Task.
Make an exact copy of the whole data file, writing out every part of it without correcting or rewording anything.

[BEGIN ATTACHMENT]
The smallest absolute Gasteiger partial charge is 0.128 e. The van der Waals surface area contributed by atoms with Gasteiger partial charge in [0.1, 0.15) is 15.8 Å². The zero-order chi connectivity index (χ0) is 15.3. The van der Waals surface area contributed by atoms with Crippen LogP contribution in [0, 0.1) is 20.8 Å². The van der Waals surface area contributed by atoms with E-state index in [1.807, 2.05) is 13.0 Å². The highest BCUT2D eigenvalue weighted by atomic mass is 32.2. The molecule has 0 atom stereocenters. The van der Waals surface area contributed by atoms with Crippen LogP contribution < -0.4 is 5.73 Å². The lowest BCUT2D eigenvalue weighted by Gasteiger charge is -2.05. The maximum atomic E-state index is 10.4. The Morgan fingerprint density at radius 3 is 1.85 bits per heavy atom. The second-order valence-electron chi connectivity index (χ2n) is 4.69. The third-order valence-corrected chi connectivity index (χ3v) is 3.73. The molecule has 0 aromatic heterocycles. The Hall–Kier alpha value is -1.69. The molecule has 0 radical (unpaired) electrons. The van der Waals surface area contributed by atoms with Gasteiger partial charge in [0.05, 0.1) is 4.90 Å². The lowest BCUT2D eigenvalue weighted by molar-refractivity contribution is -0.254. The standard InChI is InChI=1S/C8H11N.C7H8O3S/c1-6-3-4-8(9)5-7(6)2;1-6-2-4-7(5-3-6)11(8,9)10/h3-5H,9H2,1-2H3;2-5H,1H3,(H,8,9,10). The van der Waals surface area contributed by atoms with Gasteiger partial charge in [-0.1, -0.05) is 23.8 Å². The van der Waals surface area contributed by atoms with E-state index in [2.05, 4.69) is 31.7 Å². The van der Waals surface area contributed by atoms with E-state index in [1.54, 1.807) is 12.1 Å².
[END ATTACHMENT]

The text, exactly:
The smallest absolute Gasteiger partial charge is 0.128 e. The van der Waals surface area contributed by atoms with Gasteiger partial charge in [0.1, 0.15) is 15.8 Å². The zero-order chi connectivity index (χ0) is 15.3. The van der Waals surface area contributed by atoms with Crippen LogP contribution in [0, 0.1) is 20.8 Å². The van der Waals surface area contributed by atoms with E-state index in [1.807, 2.05) is 13.0 Å². The highest BCUT2D eigenvalue weighted by atomic mass is 32.2. The molecule has 0 atom stereocenters. The van der Waals surface area contributed by atoms with Crippen LogP contribution < -0.4 is 5.73 Å². The lowest BCUT2D eigenvalue weighted by Gasteiger charge is -2.05. The maximum atomic E-state index is 10.4. The Morgan fingerprint density at radius 3 is 1.85 bits per heavy atom. The second-order valence-electron chi connectivity index (χ2n) is 4.69. The third-order valence-corrected chi connectivity index (χ3v) is 3.73. The molecule has 0 aromatic heterocycles. The Hall–Kier alpha value is -1.69. The molecule has 0 radical (unpaired) electrons. The van der Waals surface area contributed by atoms with Gasteiger partial charge in [0.05, 0.1) is 4.90 Å². The lowest BCUT2D eigenvalue weighted by molar-refractivity contribution is -0.254. The standard InChI is InChI=1S/C8H11N.C7H8O3S/c1-6-3-4-8(9)5-7(6)2;1-6-2-4-7(5-3-6)11(8,9)10/h3-5H,9H2,1-2H3;2-5H,1H3,(H,8,9,10). The van der Waals surface area contributed by atoms with Gasteiger partial charge in [-0.1, -0.05) is 23.8 Å². The van der Waals surface area contributed by atoms with E-state index in [2.05, 4.69) is 31.7 Å². The van der Waals surface area contributed by atoms with E-state index in [1.54, 1.807) is 12.1 Å².